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My girlfriend has a 2007 Nissan Sentra with 160000 miles on it. She does not think the spark plugs have ever been replaced which leads me to believe that the ignition coils have also never been replaced. She does not have any check engine light codes for any misfires or any other problems.

I am planning on changing her spark plugs next week and I'm wondering is it worth the cost to preemptively replace the ignition coils as well? Or since I do not have any check engine light codes should I just leave the ignition coils alone?

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    Changing the plugs is just fine. Coils are not maintenance. They are replaced as they fail. You might find it more beneficial to find the maintenance schedule for this vehicle and catch up on the routine maintenance that has also been neglected such as transmission fluid change, brake fluid change, coolant system flush and timing belt replacement (if it has one). – Jupiter Feb 3 at 18:31
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    @Jupiter this is an answer – Solar Mike Feb 3 at 18:59
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    I copied this to an answer. I'm fairly new to this site and have not quite gotten a grasp on the logistics. Hope you'll be patient with me. I like the knowledgeable responses that are supplied to people's problems. – Jupiter Feb 4 at 18:35
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Effectively speaking, some automotive parts slowly wear or fail in a way that is predictable. For instance, we know that oil filters collect debris over time, so it's easy to predict when you will need to replace those parts based on how old they are or how many miles you have driven. For these parts, even if they seem to be working okay right now, you can plan on replacing them based on their age or service life.

On the other hand, some components don't fail in a way that lets us predict their useful service life based simply on their age. In other words, we don't typically expect to replace them after a certain number of miles, and it's generally best practice to wait until they've actually failed (meaning: they are no longer operating acceptably, regardless of whether that is a literal complete failure or just a partial failure that leads to bad performance) before replacing them.

From a statistics perspective, this concept is called a memoryless distribution - age doesn't play into the rate at which these parts die. If the part is working fine right now, the chances of it dying today are the same no matter how old it is.

Think of your ignition coils the same way you think of light bulbs in your home. If you had a light bulb that was 5 years old, and working perfectly fine, would you go and replace it right now, just because it's five years old? Probably not, right? You would probably wait until it dies (or at least shows signs that it's dying), and then put a new light bulb in it's place. That brings us back to your actual question: Should you replace a perfectly-functional coil, just because it's old? And the answer is, no: if the coil is not showing any signs of failure (you have no drivability problems, you have no check engine lights, etc), you should feel perfectly comfortable not bothering to replace it right now.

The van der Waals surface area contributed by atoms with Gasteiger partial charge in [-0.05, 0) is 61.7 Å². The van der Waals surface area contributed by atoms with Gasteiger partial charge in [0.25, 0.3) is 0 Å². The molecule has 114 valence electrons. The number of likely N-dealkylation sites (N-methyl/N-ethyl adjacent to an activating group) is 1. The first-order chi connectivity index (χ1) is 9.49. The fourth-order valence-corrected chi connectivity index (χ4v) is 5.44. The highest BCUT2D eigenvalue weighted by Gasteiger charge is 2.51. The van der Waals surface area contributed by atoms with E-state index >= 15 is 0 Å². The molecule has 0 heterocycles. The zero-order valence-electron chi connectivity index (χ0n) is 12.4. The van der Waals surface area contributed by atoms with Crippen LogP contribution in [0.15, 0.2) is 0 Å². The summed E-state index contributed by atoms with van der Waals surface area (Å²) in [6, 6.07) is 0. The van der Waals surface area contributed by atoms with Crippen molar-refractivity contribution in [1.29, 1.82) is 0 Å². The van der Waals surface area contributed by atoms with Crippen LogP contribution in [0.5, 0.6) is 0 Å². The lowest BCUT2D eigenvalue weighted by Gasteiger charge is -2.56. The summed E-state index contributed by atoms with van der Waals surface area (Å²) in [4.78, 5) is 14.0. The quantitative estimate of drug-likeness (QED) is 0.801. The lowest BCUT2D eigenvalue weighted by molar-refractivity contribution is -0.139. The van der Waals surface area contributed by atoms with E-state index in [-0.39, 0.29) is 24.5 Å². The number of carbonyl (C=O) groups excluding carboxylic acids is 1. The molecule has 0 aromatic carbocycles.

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    wrong, ign coils cane become weak and not supply specified voltage or milliamps across the spark plug gap. – Moab Feb 4 at 1:26
  • @Moab ...which would be a failure (they don't work any more.) My point was, it's not like a brake pad which wears out predictably, in a way that lets you say "at this much wear, or after this many miles, we expect to replace it." – dwizum Feb 4 at 13:49
  • I don't understand what you think is wrong and I think you're misinterpreting what I'm trying to say. If it's weak to the point that it's causing emissions issues, wouldn't that count as a failure? Also, can you plot a curve that shows how they fail over time? (I can, after having worked doing failure analytics for one of the major suppliers of ignition coils, which is what I based this answer on). – dwizum Feb 4 at 14:01
  • Again, my point is - they don't slowly wear out in a way that is predictable, which means there's no point in replacing them just because they're X years or Y miles old. Instead, they just eventually stop working in an acceptable manner, but you can't use the current age to predict when that will happen. So, you should not try to pre-emptively replace them, you should wait until they fail (including weak performance or a literal complete failure) and then replace them. – dwizum Feb 4 at 14:02
  • "coils either work or they don't work." this is what is complete nonsense. – Moab Feb 4 at 14:04
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Changing the plugs is just fine. Coils are not maintenance. They are replaced as they fail. You might find it more beneficial to find the maintenance schedule for this vehicle and catch up on the routine maintenance that has also been neglected such as transmission fluid change, brake fluid change, coolant system flush and timing belt replacement (if it has one).

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  • Glad you posted your answer. – Solar Mike Feb 4 at 18:46

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